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Almost one year since the New South Wales Government re-introduced a toll on the M4 motorway, drivers are turning off in droves to avoid paying the charge between Parramatta and Homebush.
New figures reveal that since the toll was reintroduced there are on average 42,000 fewer vehicles using the motorway each day.
The decline could cost the NSW Government up to $70 million in missed revenue annually.
Many motorists are exiting the M4 at Church St and either driving back roads or 'rat runs' or opting to take the toll-free Parramatta road.
The ABC spoke to dozens of motorists at the congested Church street exit of the M4 on Thursday morning, who all refused to take the toll route.
"I reckon it sucks, I mean we pay a petrol tax and they still want to charge tolls and they keep going up and up," Martin, a truck driver, said.
Another couple who travel from Penrith into the city twice a week also avoid the tolls because it was simply too expensive.
"The amount of money you have to pay going in and out of the city each day, $10 a day, that's $50 a week — who can afford it?"
The 7.5 kilometre stretch of road is charged on distance-based tolling.
The maximum is $4.74 for cars and $14.22 for trucks.
The State Opposition and media outlets have been asking the Government for months to provide daily figures on the number of vehicles using the new toll road.
The Government had previously refused to release detailed information on weekly traffic saying it would "significantly prejudice negotiations" around the sale of a 51 per cent stake in WestConnex.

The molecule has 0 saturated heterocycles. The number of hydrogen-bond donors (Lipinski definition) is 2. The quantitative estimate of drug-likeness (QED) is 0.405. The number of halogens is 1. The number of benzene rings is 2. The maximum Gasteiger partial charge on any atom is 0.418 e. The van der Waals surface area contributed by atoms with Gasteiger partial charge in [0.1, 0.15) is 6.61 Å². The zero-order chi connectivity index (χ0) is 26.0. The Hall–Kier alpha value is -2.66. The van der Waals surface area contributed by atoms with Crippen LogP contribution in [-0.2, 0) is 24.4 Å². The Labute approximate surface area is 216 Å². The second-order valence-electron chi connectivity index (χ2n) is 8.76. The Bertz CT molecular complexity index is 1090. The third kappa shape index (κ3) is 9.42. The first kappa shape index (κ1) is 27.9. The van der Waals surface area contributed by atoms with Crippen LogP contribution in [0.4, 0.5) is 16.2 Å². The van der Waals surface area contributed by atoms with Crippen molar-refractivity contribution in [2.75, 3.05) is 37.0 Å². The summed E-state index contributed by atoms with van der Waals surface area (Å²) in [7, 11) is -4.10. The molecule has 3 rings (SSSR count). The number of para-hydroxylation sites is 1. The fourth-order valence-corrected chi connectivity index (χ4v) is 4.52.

However figures provided on Thursday by the Government show a steady decline in the number of vehicles using the M4 between Parramatta and Homebush over the past 11 months.
In July 2017, before the toll was introduced, an average of 196,000 vehicles used that section of the M4 per day.
But for the past two weeks of May, that number has dramatically fallen to 154,000 cars and trucks per day.
Western Sydney 'can't afford' tollShadow transport minister Jodi McKay said these figures showed that the Government was not listening to the people of western Sydney.
"The Government has hidden these figures until now and it's now clear why they didn't want anyone to see them," she said.
The Berejiklian Government has previously said any decline in vehicles numbers was only temporary and that drivers would return to the M4.
The Government also said the business case projections were for 164,000 cars per day by 2031.
NSW Premier Gladys Berejiklian said using the toll road saved motorists time and the Government was "really pleased with the progress of the M4 widening and the number of people actually using that road".
But Ms McKay said the figures showed that people living in western Sydney were not using the road "because they simply can't afford it".
Labor says the toll on the new widened M4 should be removed before 51 per cent of WestConnex is privatised.
This article first appeared on www.abc.net.au
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